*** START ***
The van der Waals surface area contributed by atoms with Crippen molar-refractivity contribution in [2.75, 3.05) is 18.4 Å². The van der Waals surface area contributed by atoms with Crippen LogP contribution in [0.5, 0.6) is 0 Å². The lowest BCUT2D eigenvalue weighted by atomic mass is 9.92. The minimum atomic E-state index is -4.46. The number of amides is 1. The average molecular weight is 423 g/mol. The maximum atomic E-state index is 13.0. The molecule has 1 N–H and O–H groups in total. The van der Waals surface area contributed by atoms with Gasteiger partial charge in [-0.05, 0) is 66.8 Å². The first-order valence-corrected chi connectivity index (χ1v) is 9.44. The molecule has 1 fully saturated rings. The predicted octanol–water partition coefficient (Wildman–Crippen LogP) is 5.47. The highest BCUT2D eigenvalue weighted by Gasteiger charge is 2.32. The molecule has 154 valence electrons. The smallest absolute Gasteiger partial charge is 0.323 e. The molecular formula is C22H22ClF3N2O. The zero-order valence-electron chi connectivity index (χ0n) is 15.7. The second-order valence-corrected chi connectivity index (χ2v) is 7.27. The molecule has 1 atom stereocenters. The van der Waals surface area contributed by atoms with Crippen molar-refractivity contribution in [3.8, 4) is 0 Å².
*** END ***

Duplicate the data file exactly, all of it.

The van der Waals surface area contributed by atoms with Crippen molar-refractivity contribution in [2.75, 3.05) is 18.4 Å². The van der Waals surface area contributed by atoms with Crippen LogP contribution in [0.5, 0.6) is 0 Å². The lowest BCUT2D eigenvalue weighted by atomic mass is 9.92. The minimum atomic E-state index is -4.46. The number of amides is 1. The average molecular weight is 423 g/mol. The maximum atomic E-state index is 13.0. The molecule has 1 N–H and O–H groups in total. The van der Waals surface area contributed by atoms with Gasteiger partial charge in [-0.05, 0) is 66.8 Å². The first-order valence-corrected chi connectivity index (χ1v) is 9.44. The molecule has 1 fully saturated rings. The predicted octanol–water partition coefficient (Wildman–Crippen LogP) is 5.47. The highest BCUT2D eigenvalue weighted by Gasteiger charge is 2.32. The molecule has 154 valence electrons. The smallest absolute Gasteiger partial charge is 0.323 e. The molecular formula is C22H22ClF3N2O. The zero-order valence-electron chi connectivity index (χ0n) is 15.7. The second-order valence-corrected chi connectivity index (χ2v) is 7.27. The molecule has 1 atom stereocenters. The van der Waals surface area contributed by atoms with Crippen molar-refractivity contribution in [3.8, 4) is 0 Å².